I am standing in the Fulda Cathedral, just northeast of Frankfurt in Germany. Mass is about to begin but I have to be on my way out of town. Where I am standing, the structure I have found myself today is strangely and distantly familiar. I would not find out until I returned home that my great great grandmother or great great great grandmother was baptized in the Fulda Cathedral. Regardless, I’m sure she really was great. Now I understand why it felt familiar.
Fulda is not packed with tourists. In fact, when I told people where I was going, they had no idea where the town could be. Often times these little German towns are overlooked. I guess I shouldn’t call Fulda little. It is a big town, but its old town center is surprisingly compact, filled with Italian pizza places and baroque architecture. I’m not sure why but it seems to make sense.
I drive into Fulda in search of relatives. I know I won’t find them for they have since moved on, but it is just one of the cities on my list of where my relatives used to live. I am looking for my hotel. The picture online shows a palace for the hotel’s facade. Those hotel pictures are never what they seem. I’m not sure how they can all get away with it but they do. I guess I can’t ask for my money back when I booked the place based on a picture. Turns out the picture the hotel shows as their main building is the Orangery of Fulda. What is used for social events and conferences today faces out on beautiful and orderly Palace Gardens. Not a single blade of grass seems to be out of place. The lawns are as rich in color as a putting green. Too bad I don’t know how to play golf. The one time I tried golf camp, it looked more like I was playing croquet.
To the garden’s left, the City Palace rests. Originally prince abbots’ residences, visitors can peruse the structure hailing from the 1700s. My focus however is the Cathedral to the garden’s right. I am strangely drawn to it. Part of it could be due to the fact that it is massive. The other aspect maybe that it is beautiful to me, even in the cold damp German rain.
I begin to hear the bells on the Cathedral ring out, alarming the people of Fulda that Mass is about to begin. Little old ladies run towards the Cathedral, almost like they have roller-skates on or those shoes that come with wheels. They have such determination in their faces. I only have time for a peek inside this Sunday. The interior is quite simplistic. The tomb of Saint Boniface rests within the walls of this baroque church, maintaining a birth date in the 1700s.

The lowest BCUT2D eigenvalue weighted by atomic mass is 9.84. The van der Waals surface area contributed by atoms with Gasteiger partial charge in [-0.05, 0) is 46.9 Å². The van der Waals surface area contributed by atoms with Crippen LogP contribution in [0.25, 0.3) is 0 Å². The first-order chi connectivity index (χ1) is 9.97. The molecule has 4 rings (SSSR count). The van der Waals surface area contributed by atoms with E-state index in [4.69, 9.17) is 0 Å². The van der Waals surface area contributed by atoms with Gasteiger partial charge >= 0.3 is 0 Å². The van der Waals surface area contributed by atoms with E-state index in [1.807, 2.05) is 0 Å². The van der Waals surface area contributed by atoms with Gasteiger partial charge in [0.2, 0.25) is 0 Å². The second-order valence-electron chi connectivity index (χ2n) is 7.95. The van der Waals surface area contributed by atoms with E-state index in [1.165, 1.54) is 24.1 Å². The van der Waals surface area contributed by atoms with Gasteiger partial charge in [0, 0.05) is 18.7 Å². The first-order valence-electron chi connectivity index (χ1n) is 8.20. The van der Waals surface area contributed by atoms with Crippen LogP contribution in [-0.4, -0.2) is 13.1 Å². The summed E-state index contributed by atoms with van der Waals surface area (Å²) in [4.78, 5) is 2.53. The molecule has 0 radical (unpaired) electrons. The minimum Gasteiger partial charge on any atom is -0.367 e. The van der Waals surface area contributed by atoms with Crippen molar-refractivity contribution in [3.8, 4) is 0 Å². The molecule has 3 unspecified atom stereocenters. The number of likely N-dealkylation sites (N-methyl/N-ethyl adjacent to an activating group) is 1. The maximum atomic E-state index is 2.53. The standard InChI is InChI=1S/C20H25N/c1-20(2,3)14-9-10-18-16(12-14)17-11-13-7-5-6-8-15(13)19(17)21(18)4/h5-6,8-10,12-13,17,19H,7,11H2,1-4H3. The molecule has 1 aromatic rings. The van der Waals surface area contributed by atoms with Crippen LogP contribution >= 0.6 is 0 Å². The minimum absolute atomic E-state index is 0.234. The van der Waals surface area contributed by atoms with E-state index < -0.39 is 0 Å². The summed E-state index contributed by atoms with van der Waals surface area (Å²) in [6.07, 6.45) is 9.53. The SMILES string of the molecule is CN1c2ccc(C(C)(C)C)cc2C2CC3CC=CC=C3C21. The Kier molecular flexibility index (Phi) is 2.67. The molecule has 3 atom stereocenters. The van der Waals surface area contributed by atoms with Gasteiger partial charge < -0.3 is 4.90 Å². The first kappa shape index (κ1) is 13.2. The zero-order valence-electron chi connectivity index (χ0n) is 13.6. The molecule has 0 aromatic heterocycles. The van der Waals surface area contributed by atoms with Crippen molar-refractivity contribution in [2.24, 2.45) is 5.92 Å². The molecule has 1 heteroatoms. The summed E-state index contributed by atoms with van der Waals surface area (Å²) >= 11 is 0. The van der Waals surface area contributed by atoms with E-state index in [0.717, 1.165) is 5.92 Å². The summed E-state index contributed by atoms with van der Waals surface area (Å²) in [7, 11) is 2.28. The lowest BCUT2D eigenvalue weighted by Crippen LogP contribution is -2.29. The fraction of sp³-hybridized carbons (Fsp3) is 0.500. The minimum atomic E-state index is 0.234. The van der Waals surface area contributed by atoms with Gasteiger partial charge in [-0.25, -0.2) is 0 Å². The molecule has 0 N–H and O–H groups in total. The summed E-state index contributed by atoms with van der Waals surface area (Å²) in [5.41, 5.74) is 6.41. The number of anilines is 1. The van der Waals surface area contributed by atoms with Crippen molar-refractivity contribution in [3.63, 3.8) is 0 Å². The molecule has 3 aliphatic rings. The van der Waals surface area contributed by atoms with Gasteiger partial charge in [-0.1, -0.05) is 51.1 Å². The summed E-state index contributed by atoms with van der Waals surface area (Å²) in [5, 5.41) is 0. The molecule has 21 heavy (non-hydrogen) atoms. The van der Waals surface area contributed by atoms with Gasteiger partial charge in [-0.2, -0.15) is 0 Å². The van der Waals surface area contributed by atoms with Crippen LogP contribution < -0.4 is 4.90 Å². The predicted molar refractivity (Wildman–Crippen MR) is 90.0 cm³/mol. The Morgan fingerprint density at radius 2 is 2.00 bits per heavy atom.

I stand in the back of the church, observing the people of Fulda as they shuffle into their benches for Mass. Without knowing my connection to the building, there is something recognizable here. Maybe all these European churches are starting to blend, but it does feel like I have been here before. However, the realization quickly squashes the dream notion. I depart through the other entrance for I don’t want those ushers holding the door I entered to see me leave so quickly. I appear to be the only heathen tourist in the town today.
As I walk away from the Fulda Cathedral, I do look back. Whoever said don’t look back, I couldn’t disagree with you more. I know I will not return to this space for awhile. I need all the time with this church I can get.
I returned home to Colorado a few weeks later, discussing my trip with my aunt. She tells me the Fulda Cathedral was where a distant grandmother of mine was baptized. Suddenly, I realize why I had to take that second look back. I was looking back, but rather with a puzzled expression. Why was I so drawn to this Cathedral? A small piece of my ancestry took the Catholic’s ultimate sacrament here. I guess in a way I received an invitation to the celebration just over 200 years later.
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